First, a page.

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What is Grief Counseling? - Definition & Techniques

Instructor: Karin Gonzalez

Karin has taught middle and high school Health and has a master's degree in social work.

Grief counseling is not only for people who have lost a loved one to death. Grief counseling can help individuals with many forms of change and loss. Learn the definition of grief counseling and seven grief counseling techniques in this lesson.

Definition of Grief Counseling

Emily's husband asks for a divorce after 15 years of marriage, and there is no hope for reconciliation. After days of crying in her office's bathroom, Emily's supervisor asks what is wrong. Emily admits to her supervisor that she is distraught about losing her husband and some of her rights to see her beloved children.

Emily's supervisor suggests that Emily see a therapist for grief counseling. Grief counseling is psychotherapy intended to help people cope with loss of any form; this can include loss of a loved one to death or divorce, loss of a job, health status or home, etc. Grief counseling is not to be confused with bereavement counseling, which is psychotherapy intended to specifically help people cope with loss of a loved one to death. Hence, grief counseling encompasses a larger umbrella of counseling issues related to loss.

Techniques in Grief Counseling

We will use Emily's loss--her impending divorce-- throughout this section. For some techniques, we will reflect on how that particular method can also be applied in bereavement-related grief therapy.

Talking About the Loss

When speaking with the therapist, Emily is allowed to talk in detail about the marital problems that led up to the divorce. Until this point, Emily has suppressed her feelings regarding her troubled marriage, but she is now about to release her worries, frustrations, and sadness, which is very cathartic.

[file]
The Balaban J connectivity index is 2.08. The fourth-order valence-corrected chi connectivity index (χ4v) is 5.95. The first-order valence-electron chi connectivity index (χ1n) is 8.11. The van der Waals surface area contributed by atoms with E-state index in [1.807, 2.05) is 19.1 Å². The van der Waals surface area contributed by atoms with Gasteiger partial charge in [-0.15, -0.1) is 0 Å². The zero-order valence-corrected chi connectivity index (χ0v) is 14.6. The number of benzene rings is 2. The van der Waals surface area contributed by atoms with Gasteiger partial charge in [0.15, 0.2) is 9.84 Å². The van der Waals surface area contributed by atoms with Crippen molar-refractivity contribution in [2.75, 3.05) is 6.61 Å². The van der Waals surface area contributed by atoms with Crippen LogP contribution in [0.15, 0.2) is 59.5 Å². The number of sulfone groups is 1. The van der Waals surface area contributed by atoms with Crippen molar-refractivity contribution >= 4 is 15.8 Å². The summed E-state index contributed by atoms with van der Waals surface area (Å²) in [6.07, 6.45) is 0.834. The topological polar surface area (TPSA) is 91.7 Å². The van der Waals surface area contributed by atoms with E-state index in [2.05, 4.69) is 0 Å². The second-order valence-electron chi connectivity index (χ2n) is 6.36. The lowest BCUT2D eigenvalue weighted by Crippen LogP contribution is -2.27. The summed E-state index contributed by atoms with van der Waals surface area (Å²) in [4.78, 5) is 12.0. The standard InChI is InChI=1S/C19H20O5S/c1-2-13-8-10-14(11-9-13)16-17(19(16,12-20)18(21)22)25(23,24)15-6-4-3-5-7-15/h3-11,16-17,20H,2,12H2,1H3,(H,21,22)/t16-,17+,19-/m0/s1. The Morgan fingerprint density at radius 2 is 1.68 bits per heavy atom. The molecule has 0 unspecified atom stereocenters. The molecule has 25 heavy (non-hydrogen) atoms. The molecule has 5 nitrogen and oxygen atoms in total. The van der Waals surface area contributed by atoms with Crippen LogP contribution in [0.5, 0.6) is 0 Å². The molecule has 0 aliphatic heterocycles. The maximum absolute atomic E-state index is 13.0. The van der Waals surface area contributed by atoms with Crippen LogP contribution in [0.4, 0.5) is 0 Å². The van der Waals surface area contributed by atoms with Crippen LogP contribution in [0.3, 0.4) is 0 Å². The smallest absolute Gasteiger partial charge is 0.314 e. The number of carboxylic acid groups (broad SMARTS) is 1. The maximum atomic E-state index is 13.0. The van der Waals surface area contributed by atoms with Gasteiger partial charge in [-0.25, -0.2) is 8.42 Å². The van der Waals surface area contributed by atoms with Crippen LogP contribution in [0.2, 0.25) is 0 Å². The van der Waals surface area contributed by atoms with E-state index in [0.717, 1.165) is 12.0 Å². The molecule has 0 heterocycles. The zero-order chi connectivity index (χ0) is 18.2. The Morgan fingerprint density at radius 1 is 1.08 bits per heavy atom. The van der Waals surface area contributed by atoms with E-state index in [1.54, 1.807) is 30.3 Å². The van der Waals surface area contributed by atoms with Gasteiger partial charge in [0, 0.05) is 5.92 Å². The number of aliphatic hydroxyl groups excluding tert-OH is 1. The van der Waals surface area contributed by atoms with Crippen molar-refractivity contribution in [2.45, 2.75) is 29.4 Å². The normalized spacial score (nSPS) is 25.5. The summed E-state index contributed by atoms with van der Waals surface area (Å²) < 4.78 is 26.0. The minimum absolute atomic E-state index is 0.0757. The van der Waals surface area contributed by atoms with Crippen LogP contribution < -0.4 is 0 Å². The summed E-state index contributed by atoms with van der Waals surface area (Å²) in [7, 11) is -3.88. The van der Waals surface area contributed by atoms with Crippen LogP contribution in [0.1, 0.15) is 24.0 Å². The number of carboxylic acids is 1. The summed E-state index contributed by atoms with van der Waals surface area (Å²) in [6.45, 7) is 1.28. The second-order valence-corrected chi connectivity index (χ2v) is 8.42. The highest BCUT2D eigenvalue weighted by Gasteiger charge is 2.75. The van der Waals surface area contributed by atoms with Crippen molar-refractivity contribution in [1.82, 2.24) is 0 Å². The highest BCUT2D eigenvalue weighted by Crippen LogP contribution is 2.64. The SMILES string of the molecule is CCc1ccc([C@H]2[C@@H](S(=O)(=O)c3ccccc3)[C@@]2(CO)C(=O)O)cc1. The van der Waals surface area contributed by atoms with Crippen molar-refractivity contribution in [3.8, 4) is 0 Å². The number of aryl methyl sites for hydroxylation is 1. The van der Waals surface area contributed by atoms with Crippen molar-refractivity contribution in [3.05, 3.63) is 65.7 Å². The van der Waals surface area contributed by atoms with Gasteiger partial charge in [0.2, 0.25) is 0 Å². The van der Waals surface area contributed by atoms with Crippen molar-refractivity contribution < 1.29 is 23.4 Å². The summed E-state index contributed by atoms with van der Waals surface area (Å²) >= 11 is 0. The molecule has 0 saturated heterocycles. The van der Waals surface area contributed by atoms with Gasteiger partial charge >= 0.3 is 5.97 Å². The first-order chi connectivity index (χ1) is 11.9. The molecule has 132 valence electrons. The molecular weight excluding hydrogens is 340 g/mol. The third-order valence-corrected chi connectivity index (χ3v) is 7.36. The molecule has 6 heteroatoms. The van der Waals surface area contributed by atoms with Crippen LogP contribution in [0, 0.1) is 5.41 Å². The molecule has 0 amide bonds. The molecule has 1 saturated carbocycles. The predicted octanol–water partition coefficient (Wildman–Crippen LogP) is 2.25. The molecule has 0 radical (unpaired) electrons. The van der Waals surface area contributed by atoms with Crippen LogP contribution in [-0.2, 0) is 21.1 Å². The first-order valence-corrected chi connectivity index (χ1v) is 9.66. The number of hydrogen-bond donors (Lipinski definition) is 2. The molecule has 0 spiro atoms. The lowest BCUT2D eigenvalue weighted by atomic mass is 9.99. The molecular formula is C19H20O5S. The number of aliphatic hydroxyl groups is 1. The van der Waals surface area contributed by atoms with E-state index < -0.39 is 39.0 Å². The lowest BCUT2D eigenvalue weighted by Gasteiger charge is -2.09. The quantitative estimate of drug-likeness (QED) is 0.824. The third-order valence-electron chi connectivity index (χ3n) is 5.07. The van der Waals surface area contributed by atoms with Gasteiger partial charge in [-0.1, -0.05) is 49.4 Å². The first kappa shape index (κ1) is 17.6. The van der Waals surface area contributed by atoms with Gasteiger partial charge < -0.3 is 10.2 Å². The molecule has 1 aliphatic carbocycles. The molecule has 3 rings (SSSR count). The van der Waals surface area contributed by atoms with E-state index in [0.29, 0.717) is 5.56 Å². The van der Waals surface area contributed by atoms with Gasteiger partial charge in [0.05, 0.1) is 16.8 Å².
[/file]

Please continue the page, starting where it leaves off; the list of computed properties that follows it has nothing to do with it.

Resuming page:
For a bereaved person, talking about the death in a safe and supportive space with the freedom to cry can be immensely healing.

Being Direct

Therapists are encouraged to use the name of the person who died and to also use words like 'death' and 'dead' when speaking about the deceased loved one. It is helpful to the bereaved for therapists to be direct instead of using euphemisms.

Discriminating between Loss and Life

When grieving the imminent divorce, loss of her husband, and loss of time with her kids, Emily is zeroed-in on loss. Emily's therapist helps shift focus from the loss to the life of her marriage, including her kids and lasting family memories. This helps Emily realize that an end to her marriage (loss) does not mean that the years of her marriage (life) were worthless.

This technique can be particularly impactful for bereaved individuals. Celebrating the life lived by the loved one as opposed to remembering the relative in the state that he or she was in when they died is helpful in the grieving process.

Coping with Guilt

The therapist works with Emily on her feelings of guilt. She evaluates if Emily's guilt is rational or irrational. Emily's guilt is rational because it comes from mistakes that she made in her marriage. Emily explains that she stopped loving her husband many years ago, and that was the reason he strayed. Emily knows that her lack of love and nurturing was the reason for the divorce. For rational guilt, therapists must work with clients on forgiving themselves, learning from mistakes, and allowing themselves to move forward.

Irrational guilt stems from unrealistic expectations. A bereaved mother may say, 'If only I was right under the tree, I could have been there to catch Elizabeth when she fell.' A therapist would help this mother realize her guilt was senseless, irrational, and unhealthy.

Taking Care of Unfinished Business

Although Emily still has a lot to say to her husband, he refuses to listen. Emily's therapist utilizes the empty chair technique and asks Emily to pretend the chair is her husband. Emily is now able to express her feelings and thoughts as though she is speaking to her husband.

This technique can prove very helpful with bereaved individuals who feel like they still have things that they wanted to say to their loved one before they died, and perhaps were too scared or not able to do so before the death.

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